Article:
Regrettably, post concussion syndrome is common in kids and not talked about enough.
Post concussion syndrome, also called persistent post concussion syndrome, is a pattern of life-altering symptoms that occur after a concussion. Post concussion syndrome can affect a child’s brain, behavior, mood, personality, and body. Though parents are usually more concerned about serious head injuries, even mild concussions can result in post concussion syndrome. A recent study found that 25% of children admitted to the emergency department with mild concussions had post concussion symptoms 6-60 months later.
However, there are proven preventative options which include taking appropriate safety precautions and neuroprotective supplements.
This article will cover symptoms of post concussion syndrome in kids, ways to treat post concussion syndrome in kids, and strategies for preventing post concussion syndrome.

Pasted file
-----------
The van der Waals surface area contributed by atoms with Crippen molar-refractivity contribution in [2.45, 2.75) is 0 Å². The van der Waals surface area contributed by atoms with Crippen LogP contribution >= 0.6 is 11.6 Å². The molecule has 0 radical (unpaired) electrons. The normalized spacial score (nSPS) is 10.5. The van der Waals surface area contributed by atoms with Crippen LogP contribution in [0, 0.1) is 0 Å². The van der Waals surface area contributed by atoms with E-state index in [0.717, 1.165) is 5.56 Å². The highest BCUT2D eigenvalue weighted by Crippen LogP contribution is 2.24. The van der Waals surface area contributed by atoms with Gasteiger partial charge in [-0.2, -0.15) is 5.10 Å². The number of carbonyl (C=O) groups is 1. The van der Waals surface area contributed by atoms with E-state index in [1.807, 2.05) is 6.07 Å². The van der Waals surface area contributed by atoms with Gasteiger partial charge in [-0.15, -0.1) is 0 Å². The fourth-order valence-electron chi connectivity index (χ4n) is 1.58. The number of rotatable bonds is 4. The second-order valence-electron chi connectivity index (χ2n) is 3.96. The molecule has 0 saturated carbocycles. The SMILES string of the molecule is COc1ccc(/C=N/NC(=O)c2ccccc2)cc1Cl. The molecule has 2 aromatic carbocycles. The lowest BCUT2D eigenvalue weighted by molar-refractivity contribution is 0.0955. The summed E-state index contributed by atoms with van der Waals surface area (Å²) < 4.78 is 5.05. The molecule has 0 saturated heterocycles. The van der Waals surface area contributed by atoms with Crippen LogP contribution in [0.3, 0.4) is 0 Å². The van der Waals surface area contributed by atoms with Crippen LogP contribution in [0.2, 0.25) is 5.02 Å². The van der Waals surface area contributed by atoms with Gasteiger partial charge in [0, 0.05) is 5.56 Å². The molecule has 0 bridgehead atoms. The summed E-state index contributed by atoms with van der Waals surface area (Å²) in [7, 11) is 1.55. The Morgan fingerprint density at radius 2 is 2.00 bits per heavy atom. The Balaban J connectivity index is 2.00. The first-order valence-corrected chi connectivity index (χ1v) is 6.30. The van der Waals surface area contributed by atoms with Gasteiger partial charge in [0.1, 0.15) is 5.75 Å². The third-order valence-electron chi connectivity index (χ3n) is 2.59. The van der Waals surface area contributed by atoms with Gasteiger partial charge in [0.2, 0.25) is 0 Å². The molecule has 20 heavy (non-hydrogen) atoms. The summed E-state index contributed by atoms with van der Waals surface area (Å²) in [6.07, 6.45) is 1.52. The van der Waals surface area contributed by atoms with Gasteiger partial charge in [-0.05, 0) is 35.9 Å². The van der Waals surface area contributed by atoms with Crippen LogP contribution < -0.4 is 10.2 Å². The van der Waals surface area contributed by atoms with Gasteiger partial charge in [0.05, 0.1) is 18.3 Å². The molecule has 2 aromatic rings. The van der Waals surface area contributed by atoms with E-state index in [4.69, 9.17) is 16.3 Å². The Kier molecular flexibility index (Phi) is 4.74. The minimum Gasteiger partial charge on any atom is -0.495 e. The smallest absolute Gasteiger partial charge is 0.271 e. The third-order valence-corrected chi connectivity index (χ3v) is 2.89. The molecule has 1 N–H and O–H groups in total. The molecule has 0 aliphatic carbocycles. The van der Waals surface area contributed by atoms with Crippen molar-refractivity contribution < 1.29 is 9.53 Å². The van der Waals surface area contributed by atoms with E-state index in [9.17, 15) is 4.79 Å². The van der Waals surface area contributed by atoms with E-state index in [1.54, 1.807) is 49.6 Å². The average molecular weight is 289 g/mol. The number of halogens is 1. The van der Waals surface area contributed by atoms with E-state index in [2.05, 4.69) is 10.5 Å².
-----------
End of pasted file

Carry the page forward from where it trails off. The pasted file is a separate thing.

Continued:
Symptoms of Post Concussion Syndrome In Kids
Most children recover from concussions within 2-4 weeks. If post concussion symptoms last longer than 4 weeks, it may be time to consider having your child evaluated for post concussion syndrome.
Mood Or Personality Changes
Post concussion syndrome symptoms may include mood or personality changes. Kids may have new or more frequent emotional outbursts or meltdowns. They may lose interest in things they used to love and develop more fears and/or anxieties. Formerly easy-going kids may become restless, withdrawn, clingy, or irritable.
Memory And Focus Difficulties
Memory and focus may suffer after a concussion. Kids may start to exhibit symptoms of ADHD, have difficulties in school, have trouble learning new games, complain of brain fog, lose confidence, seem scattered and disorganized, and have difficulty following directions. Kids may find that their thinking is slow and may seem slower than usual to respond.